Astronomers at UC Berkeley have found the two largest black holes ever recorded, both about twice as big as the previous record holder.
Each black hole has a monster appetite, consuming everything within 1,000 light years. Their “event horizon,” the region of space from which nothing can escape, is five times the size of our solar system.
“Don’t go within 1,000 light years of these holes. You’ll never get back,” says Chung-Pei Ma, a professor of astronomy at UC Berkeley who helped make the discovery.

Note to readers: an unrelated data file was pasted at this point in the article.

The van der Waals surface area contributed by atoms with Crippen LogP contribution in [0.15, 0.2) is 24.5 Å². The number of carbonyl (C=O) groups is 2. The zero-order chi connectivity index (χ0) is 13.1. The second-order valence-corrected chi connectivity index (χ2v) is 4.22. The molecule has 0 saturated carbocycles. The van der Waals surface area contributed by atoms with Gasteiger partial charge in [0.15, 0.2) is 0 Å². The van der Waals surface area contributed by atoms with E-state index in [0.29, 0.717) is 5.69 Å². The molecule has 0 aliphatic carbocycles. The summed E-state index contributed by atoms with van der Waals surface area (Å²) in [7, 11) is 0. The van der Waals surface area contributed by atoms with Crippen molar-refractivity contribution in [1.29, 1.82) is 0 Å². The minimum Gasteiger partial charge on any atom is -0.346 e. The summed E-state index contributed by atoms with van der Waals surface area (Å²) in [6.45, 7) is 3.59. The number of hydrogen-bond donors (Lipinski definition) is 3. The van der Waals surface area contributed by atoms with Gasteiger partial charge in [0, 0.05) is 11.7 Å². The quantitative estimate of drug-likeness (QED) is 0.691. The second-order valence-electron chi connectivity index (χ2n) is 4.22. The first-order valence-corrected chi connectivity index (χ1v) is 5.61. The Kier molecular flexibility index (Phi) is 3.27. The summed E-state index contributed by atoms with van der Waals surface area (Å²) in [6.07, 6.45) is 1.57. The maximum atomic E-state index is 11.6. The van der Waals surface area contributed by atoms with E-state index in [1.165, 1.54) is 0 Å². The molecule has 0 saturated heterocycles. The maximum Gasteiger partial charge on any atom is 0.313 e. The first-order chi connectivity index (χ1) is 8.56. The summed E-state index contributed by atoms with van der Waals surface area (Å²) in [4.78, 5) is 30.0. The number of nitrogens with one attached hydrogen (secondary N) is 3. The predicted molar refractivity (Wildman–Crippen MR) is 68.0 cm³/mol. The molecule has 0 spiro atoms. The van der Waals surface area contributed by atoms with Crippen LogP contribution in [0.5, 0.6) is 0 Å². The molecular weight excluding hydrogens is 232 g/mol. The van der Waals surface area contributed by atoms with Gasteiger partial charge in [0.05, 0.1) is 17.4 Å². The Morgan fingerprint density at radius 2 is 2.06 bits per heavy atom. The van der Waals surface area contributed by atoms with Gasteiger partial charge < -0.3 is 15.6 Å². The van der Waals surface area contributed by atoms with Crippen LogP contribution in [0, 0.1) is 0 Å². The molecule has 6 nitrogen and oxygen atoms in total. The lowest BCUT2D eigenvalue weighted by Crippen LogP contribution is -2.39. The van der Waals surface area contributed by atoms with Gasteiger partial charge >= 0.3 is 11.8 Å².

The black holes are each 10 billion times as massive as our own Sun. Both live at the center of galaxies, just as a black hole exists at the core of our own Milky Way galaxy. “But ours is puny by comparison,” says Ma. “It’s 2,500 times smaller than these massive black holes.”
The team used the Keck and Gemini observatories, two of the largest telescopes on Earth. “We were already pushing the limits of new technology," Ma says. "So it’s been pretty exciting to measure black holes. And we just happened to find the record breakers."